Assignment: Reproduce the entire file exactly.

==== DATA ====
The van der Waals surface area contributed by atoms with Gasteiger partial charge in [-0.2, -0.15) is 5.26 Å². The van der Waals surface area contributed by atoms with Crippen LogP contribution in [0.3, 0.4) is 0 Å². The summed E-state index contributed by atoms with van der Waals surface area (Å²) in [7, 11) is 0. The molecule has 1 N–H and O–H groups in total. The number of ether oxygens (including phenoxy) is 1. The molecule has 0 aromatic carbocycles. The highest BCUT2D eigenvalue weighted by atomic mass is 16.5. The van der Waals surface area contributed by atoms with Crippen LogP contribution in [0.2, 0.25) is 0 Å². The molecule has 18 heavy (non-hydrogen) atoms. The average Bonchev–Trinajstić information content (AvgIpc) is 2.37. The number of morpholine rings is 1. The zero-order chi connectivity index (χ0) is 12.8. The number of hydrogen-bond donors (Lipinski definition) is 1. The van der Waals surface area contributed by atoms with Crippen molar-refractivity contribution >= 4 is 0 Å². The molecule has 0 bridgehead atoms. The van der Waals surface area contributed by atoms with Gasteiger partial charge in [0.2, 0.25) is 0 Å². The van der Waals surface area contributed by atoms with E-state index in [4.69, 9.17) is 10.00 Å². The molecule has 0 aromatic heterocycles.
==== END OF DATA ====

The van der Waals surface area contributed by atoms with Gasteiger partial charge in [-0.2, -0.15) is 5.26 Å². The van der Waals surface area contributed by atoms with Crippen LogP contribution in [0.3, 0.4) is 0 Å². The summed E-state index contributed by atoms with van der Waals surface area (Å²) in [7, 11) is 0. The molecule has 1 N–H and O–H groups in total. The number of ether oxygens (including phenoxy) is 1. The molecule has 0 aromatic carbocycles. The highest BCUT2D eigenvalue weighted by atomic mass is 16.5. The van der Waals surface area contributed by atoms with Crippen LogP contribution in [0.2, 0.25) is 0 Å². The molecule has 18 heavy (non-hydrogen) atoms. The average Bonchev–Trinajstić information content (AvgIpc) is 2.37. The number of morpholine rings is 1. The zero-order chi connectivity index (χ0) is 12.8. The number of hydrogen-bond donors (Lipinski definition) is 1. The van der Waals surface area contributed by atoms with Crippen molar-refractivity contribution >= 4 is 0 Å². The molecule has 0 bridgehead atoms. The van der Waals surface area contributed by atoms with Gasteiger partial charge in [0.2, 0.25) is 0 Å². The van der Waals surface area contributed by atoms with E-state index in [4.69, 9.17) is 10.00 Å². The molecule has 0 aromatic heterocycles.